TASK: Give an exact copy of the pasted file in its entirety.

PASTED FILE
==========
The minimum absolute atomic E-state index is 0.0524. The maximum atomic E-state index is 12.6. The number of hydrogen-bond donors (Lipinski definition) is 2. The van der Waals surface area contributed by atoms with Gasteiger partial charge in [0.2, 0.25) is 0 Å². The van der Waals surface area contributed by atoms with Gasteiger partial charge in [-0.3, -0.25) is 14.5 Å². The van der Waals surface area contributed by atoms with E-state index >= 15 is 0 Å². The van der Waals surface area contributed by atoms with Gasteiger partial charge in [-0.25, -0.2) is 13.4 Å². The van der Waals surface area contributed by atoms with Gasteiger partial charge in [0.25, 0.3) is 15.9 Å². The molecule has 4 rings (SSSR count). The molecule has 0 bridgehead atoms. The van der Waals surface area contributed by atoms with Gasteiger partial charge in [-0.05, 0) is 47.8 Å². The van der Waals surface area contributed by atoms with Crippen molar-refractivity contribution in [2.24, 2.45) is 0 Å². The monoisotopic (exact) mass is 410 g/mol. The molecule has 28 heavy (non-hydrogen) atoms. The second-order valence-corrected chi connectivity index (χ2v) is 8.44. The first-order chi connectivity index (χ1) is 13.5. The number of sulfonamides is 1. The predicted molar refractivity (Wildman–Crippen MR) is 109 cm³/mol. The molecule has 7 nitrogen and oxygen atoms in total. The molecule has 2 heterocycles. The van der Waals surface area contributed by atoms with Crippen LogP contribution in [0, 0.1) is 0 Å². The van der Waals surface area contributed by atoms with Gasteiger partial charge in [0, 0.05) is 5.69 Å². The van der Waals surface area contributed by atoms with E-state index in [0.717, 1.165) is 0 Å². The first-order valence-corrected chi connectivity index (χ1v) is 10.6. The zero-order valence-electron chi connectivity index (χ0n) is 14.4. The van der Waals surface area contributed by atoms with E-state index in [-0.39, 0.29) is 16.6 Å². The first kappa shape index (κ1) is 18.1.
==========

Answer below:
The minimum absolute atomic E-state index is 0.0524. The maximum atomic E-state index is 12.6. The number of hydrogen-bond donors (Lipinski definition) is 2. The van der Waals surface area contributed by atoms with Gasteiger partial charge in [0.2, 0.25) is 0 Å². The van der Waals surface area contributed by atoms with Gasteiger partial charge in [-0.3, -0.25) is 14.5 Å². The van der Waals surface area contributed by atoms with E-state index >= 15 is 0 Å². The van der Waals surface area contributed by atoms with Gasteiger partial charge in [-0.25, -0.2) is 13.4 Å². The van der Waals surface area contributed by atoms with Gasteiger partial charge in [0.25, 0.3) is 15.9 Å². The molecule has 4 rings (SSSR count). The molecule has 0 bridgehead atoms. The van der Waals surface area contributed by atoms with Gasteiger partial charge in [-0.05, 0) is 47.8 Å². The van der Waals surface area contributed by atoms with Crippen molar-refractivity contribution in [2.24, 2.45) is 0 Å². The monoisotopic (exact) mass is 410 g/mol. The molecule has 28 heavy (non-hydrogen) atoms. The second-order valence-corrected chi connectivity index (χ2v) is 8.44. The first-order chi connectivity index (χ1) is 13.5. The number of sulfonamides is 1. The predicted molar refractivity (Wildman–Crippen MR) is 109 cm³/mol. The molecule has 7 nitrogen and oxygen atoms in total. The molecule has 2 heterocycles. The van der Waals surface area contributed by atoms with Crippen LogP contribution in [0, 0.1) is 0 Å². The van der Waals surface area contributed by atoms with Gasteiger partial charge in [0, 0.05) is 5.69 Å². The van der Waals surface area contributed by atoms with E-state index in [0.717, 1.165) is 0 Å². The first-order valence-corrected chi connectivity index (χ1v) is 10.6. The zero-order valence-electron chi connectivity index (χ0n) is 14.4. The van der Waals surface area contributed by atoms with E-state index in [-0.39, 0.29) is 16.6 Å². The first kappa shape index (κ1) is 18.1.